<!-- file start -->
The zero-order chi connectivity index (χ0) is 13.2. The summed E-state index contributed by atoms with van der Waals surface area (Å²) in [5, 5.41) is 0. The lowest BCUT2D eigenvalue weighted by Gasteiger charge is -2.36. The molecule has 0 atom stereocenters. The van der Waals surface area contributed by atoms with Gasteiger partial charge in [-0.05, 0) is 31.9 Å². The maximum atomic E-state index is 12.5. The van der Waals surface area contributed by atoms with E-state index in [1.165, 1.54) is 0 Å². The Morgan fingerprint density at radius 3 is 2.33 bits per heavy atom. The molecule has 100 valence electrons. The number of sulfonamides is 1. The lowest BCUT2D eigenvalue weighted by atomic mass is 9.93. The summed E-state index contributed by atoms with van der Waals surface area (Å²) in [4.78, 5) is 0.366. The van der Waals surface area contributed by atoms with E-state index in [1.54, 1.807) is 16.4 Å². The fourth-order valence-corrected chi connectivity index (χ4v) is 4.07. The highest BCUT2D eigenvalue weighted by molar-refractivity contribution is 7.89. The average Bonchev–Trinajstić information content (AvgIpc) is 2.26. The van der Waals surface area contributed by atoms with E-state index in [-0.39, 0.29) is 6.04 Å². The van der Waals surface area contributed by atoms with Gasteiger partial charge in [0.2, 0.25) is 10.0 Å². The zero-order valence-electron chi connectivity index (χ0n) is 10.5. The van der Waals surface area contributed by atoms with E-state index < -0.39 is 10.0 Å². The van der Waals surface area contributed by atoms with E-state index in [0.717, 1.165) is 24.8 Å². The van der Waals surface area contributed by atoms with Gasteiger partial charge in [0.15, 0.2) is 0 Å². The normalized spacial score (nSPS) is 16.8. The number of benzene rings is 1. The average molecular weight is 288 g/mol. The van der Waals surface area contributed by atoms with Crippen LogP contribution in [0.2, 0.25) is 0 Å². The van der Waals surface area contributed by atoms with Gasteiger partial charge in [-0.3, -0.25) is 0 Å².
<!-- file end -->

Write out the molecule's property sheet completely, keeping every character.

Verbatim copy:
The zero-order chi connectivity index (χ0) is 13.2. The summed E-state index contributed by atoms with van der Waals surface area (Å²) in [5, 5.41) is 0. The lowest BCUT2D eigenvalue weighted by Gasteiger charge is -2.36. The molecule has 0 atom stereocenters. The van der Waals surface area contributed by atoms with Gasteiger partial charge in [-0.05, 0) is 31.9 Å². The maximum atomic E-state index is 12.5. The van der Waals surface area contributed by atoms with E-state index in [1.165, 1.54) is 0 Å². The Morgan fingerprint density at radius 3 is 2.33 bits per heavy atom. The molecule has 100 valence electrons. The number of sulfonamides is 1. The lowest BCUT2D eigenvalue weighted by atomic mass is 9.93. The summed E-state index contributed by atoms with van der Waals surface area (Å²) in [4.78, 5) is 0.366. The van der Waals surface area contributed by atoms with E-state index in [1.54, 1.807) is 16.4 Å². The fourth-order valence-corrected chi connectivity index (χ4v) is 4.07. The highest BCUT2D eigenvalue weighted by molar-refractivity contribution is 7.89. The average Bonchev–Trinajstić information content (AvgIpc) is 2.26. The van der Waals surface area contributed by atoms with E-state index in [-0.39, 0.29) is 6.04 Å². The van der Waals surface area contributed by atoms with Gasteiger partial charge in [0.2, 0.25) is 10.0 Å². The zero-order valence-electron chi connectivity index (χ0n) is 10.5. The van der Waals surface area contributed by atoms with E-state index < -0.39 is 10.0 Å². The van der Waals surface area contributed by atoms with E-state index in [0.717, 1.165) is 24.8 Å². The van der Waals surface area contributed by atoms with Gasteiger partial charge in [0.15, 0.2) is 0 Å². The normalized spacial score (nSPS) is 16.8. The number of benzene rings is 1. The average molecular weight is 288 g/mol. The van der Waals surface area contributed by atoms with Crippen LogP contribution in [0.2, 0.25) is 0 Å². The van der Waals surface area contributed by atoms with Gasteiger partial charge in [-0.3, -0.25) is 0 Å².